1. Service workers who are victims of wage theft can seek justice and have the best chance of recovering their rightful pay with the help of a private wage and hour attorney.

If you are a hospitality worker who suspects or knows that you have been a victim of wage theft, you essentially have two options: you can file a complaint with the California Division of Labor Standards Enforcement or work with a wage and hour attorney. However, the state’s DOL office is under-resourced and overwhelmed by these claims; they are unable to give each one prompt attention. One report notes that even though the hospitality industry has grown, the number of investigators in the Wage & Hour Division has remained nearly the same as 70 years ago. It can take months of walking through red tape and filling out paperwork, and there is no guarantee that you will recover back pay.

The other option is to work with a local attorney who is experienced in matters of wage theft in the hospitality industry. An attorney has less clients to focus on, more accountability (from the state bar), and more at stake (their winning reputation and their legal fee) so they are more likely to be able to work one-on-one with you and resolve your case successfully. Many service workers think that hiring an attorney will be too expensive, but most wage theft lawyers charge on a contingency fee basis, meaning that their clients don’t have to pay anything until a settlement is achieved, at which point their employer will likely be required to pay the lawyer’s fee instead.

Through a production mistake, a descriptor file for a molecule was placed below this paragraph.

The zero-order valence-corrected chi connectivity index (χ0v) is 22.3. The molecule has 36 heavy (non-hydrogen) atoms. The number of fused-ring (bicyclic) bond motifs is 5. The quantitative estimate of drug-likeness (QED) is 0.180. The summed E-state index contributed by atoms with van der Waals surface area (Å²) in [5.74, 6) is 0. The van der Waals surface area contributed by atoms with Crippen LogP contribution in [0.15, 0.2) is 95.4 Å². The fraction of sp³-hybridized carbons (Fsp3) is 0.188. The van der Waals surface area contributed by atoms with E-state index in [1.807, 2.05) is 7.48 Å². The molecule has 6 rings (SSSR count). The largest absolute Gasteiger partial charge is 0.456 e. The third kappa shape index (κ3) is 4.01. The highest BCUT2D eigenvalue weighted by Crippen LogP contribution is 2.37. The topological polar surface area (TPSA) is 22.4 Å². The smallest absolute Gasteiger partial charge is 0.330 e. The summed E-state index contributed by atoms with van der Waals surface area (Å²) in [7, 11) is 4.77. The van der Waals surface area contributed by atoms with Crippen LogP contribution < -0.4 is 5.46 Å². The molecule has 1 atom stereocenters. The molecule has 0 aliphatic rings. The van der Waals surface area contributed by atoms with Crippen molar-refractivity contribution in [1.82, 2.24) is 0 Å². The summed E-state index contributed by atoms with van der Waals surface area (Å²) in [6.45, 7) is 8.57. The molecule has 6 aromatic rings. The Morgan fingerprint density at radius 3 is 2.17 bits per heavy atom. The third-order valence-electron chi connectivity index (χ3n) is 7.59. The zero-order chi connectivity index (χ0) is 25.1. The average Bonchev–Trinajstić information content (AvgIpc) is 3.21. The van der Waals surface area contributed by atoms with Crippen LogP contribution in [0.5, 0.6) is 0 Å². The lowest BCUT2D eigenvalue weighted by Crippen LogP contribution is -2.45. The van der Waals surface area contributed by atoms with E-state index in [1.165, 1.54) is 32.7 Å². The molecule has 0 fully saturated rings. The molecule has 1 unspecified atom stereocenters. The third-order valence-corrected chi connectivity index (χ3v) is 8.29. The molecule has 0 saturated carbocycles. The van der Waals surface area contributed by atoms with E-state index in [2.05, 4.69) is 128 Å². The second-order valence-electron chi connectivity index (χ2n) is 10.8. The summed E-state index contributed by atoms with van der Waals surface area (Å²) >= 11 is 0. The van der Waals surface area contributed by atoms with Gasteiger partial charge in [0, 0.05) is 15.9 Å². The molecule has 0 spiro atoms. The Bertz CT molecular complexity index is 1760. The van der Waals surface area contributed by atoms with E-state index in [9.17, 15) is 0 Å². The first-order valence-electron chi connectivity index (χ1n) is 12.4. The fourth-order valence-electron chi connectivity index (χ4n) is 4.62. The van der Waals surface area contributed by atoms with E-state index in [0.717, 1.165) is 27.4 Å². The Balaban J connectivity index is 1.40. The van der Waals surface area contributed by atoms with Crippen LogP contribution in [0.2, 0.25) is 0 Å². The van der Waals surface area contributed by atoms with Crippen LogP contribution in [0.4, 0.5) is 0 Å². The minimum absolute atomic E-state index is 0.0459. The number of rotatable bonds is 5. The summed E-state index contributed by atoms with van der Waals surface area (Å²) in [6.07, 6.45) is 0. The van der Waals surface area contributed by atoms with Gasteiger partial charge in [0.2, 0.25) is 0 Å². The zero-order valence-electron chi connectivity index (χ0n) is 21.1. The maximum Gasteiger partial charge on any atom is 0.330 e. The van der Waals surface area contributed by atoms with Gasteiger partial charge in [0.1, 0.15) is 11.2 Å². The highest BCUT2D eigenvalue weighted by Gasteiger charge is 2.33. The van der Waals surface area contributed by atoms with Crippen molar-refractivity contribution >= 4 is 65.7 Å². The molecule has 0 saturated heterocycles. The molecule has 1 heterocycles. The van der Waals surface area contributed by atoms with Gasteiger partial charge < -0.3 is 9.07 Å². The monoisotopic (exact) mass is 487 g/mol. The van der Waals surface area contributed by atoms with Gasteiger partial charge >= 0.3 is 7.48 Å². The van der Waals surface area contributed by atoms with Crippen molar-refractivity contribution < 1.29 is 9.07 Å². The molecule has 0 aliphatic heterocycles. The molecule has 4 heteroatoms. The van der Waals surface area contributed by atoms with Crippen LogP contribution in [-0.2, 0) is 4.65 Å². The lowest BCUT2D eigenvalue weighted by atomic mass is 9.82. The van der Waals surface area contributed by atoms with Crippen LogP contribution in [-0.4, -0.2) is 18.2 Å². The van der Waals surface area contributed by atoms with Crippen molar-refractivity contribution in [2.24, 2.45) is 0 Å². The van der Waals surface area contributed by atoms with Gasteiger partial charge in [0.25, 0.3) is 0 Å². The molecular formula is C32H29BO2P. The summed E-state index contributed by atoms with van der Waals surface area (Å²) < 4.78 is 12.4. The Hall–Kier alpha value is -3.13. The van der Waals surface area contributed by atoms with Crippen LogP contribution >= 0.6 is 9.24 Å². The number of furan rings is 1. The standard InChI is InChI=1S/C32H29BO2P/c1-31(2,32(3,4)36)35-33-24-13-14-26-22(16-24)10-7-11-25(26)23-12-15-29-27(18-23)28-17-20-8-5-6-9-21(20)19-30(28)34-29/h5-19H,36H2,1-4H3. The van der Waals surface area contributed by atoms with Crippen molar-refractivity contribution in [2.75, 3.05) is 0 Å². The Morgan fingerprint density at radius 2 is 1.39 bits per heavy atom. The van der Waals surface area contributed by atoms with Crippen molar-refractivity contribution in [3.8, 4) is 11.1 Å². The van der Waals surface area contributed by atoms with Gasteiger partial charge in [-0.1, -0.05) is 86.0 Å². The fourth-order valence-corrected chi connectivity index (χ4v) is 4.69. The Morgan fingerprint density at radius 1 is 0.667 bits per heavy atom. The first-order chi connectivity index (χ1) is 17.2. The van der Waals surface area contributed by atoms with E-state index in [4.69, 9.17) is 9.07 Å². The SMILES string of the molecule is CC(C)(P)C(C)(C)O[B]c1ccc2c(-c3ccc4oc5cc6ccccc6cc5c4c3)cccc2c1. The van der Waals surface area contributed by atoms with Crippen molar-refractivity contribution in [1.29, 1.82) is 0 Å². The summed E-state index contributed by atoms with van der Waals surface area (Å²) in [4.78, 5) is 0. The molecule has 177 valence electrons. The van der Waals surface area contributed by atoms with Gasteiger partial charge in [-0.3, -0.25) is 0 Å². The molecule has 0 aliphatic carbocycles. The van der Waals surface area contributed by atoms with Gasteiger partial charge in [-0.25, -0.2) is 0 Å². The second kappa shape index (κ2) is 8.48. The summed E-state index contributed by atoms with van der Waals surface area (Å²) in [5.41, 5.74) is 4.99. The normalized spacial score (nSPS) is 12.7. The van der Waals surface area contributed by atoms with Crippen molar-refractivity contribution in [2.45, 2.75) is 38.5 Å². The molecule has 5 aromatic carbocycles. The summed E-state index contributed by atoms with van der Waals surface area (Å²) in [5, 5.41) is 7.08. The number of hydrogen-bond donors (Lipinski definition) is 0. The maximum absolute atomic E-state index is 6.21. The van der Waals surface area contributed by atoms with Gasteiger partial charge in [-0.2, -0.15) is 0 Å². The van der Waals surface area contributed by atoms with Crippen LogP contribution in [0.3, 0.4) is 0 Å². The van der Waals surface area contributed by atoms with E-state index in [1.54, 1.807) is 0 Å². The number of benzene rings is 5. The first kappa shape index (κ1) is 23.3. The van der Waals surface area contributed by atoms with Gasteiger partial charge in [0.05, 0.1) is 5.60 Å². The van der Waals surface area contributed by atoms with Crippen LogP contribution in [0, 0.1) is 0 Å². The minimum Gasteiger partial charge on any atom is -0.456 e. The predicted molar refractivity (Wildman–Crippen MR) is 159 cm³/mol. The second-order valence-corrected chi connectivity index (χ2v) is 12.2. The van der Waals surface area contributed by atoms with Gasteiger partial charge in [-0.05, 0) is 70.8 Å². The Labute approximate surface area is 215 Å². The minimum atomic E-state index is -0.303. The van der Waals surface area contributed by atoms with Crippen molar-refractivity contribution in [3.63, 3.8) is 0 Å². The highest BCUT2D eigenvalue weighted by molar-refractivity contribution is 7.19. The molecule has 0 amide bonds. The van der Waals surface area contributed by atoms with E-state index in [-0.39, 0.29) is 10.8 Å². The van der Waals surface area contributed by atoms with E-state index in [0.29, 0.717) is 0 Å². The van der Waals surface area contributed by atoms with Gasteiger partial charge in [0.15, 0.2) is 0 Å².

Contact Southern California Attorneys, A.P.C. Today To Learn About Your Legal Options!

If you suspect that you are being taken advantage of by your employer, don’t let it go - fight for the pay you worked for. Our experienced, aggressive, multilingual California wage theft attorneys can help hold them accountable. We will listen to your story, explain what we can do on your behalf, and relentlessly pursue compensation for you! Our firm has been ranked in the top 10% of California firms by the Lawyers of Distinction. Our knowledge and skill can give you an advantage! You won’t be deported or lose your job because of coming to us, and you may be able to recover thousands or tens of thousands in a settlement. You never have to pay our fee until your case is won! Call now to schedule your complimentary, confidential consultation and discuss your case!